The people praised God and set out on a journey to worship Him at the very same mountain from God which had called Moses to rescue them. Keep reading your Bible and follow The Bible from A to Z as God leads his people into the wilderness to teach them His ways and prepare them to enter the Promised Land...
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God gave His Law
God's people complained about their situation even though He had just freed them from slavery. He miraculously provided food, in the form of manna,
and water for His people the entire time they were in the desert. God gave His law,
the 10 Commandments and instructions for daily living, the Feasts, and the Tabernacle, for His people to Moses at Mt. Sinai.
God set His people apart with the Law
as a "kingdom of priests and a holy nation" to represet Him to the nations of the earth.
While God was giving Moses the Law on Mt. Sinai, the people made and worshiped a golden calf - the first of many times and years God's people would turn from Him to worship other gods and break the Covenant.
After Moses received the Law, he oversaw the construction of the Tabernacle to be sure it was built as God had commanded. When the people finished the Tabernacle, the pillar of cloud and fire leading them through the desert rested above it, and God's presence filled it.
God's presence continued to lead His people through the desert preparing them to enter Promised Land just ahead. The people praised God and set out on a journey to worship Him at the very same mountain from God which had called Moses to rescue them. Keep reading your Bible and follow The Bible from A to Z as God leads his people into the wilderness to teach them His ways and prepare them to enter the Promised Land...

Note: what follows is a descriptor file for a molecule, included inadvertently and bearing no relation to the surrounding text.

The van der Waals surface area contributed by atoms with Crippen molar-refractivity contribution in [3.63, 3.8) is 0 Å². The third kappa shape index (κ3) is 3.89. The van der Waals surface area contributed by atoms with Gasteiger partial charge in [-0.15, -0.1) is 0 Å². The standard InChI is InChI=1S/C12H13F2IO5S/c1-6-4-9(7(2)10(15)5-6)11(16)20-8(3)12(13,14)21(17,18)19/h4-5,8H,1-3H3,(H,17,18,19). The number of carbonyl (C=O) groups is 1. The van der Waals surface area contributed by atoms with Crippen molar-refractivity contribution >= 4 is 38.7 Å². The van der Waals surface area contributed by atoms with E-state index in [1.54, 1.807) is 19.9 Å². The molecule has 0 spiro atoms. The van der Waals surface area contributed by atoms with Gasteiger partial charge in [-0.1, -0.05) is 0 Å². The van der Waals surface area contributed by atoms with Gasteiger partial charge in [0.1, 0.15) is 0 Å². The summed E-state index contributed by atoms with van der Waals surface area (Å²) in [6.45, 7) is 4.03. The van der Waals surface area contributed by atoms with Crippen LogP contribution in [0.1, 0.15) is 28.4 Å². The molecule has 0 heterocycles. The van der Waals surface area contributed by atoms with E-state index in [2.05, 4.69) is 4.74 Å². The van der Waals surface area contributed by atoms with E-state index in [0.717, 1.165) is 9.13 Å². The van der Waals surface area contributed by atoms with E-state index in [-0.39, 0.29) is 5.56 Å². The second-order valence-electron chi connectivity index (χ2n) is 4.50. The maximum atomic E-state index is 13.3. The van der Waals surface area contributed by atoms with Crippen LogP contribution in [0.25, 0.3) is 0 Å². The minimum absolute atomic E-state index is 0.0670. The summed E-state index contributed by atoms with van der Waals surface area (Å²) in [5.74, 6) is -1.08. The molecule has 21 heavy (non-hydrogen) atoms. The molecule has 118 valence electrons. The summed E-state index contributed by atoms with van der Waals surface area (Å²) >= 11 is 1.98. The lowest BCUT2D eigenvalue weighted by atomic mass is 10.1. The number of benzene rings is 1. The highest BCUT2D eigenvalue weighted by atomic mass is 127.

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Hot and dusty 40 years
After Israel dedicated the Tabernacle, they began to prepare to conquer the Promised Land when they left Mt. Sinai. They counted their warriors,
arranged their camp, assigned duties when moving the Tabernacle and camp, and gave out some initial instructions to maintain godliness and the Law.
They celebrated their first Passover, or anniversary and remembrance of their rescue from Egypt, as God had commanded exactly one year after
the night they left Egypt. The next month, the cloud lifted from the Tabernacle, and the people set out from Mt. Sinai for the land promised
to their forefathers - moving when the cloud of God's presence moved and staying when the cloud did not move.
The people began to complain about having nothing but manna to eat. Moses was so discouraged and upset he said he'd rather die then keep leading them (Numbers 11:10-15). God gave him some other men to help him then sent quail to the camp. The people acted so greedy over the quail, God punished them with a great plague. Miriam and Aaron even complained against Moses's about his wife and his special position of leadership and fellowship with God. As a result, Miriam contracted leprosy and had to stay outside the camp a week before God healed her. Then the people moved camp again.
God told Moses to send 12 spies, one from each tribe, to spy out the Promised Land (Number 13). The spies returned saying the land was just as God has promised - "flowing with milk and honey". But....ten of the spies said it was inhabited with people Israel could not conquer, people so big it made them look like grasshoppers. Only two of the spies, Joshua and Caleb, believed God could give them victory over the people. The people started complaining again and tried to stone those who said the Lord was with them and would give them victory over the land.
As a result, God sent the people back into the wilderness for 40 years - hot and dusty 40 yearas - and said none of the people over 20 years old would enter the Promised Land except Joshua and Caleb. When they tried to enter the Promised Land on their own, they were defeated and retreated back into the desert.
Over the next 40 years, God continued to teach and train His people how to live set apart and wholly devoted to Him. They saw the seriousness of God's law when punished those who broke the Law and told them punish someone who broke the Law such as when He told them to stone someone who had broken the Sabbath. They saw the ground open and swallow entire families (Numbers 16) when their leaders were jealous of the position of others despite their own positions of leadership or were jealous when encouraged by other leaders to seek such positions. The people complained, so God showed them He had chosen the tribe of Levi to be His priest and proceed to give instructions for their work.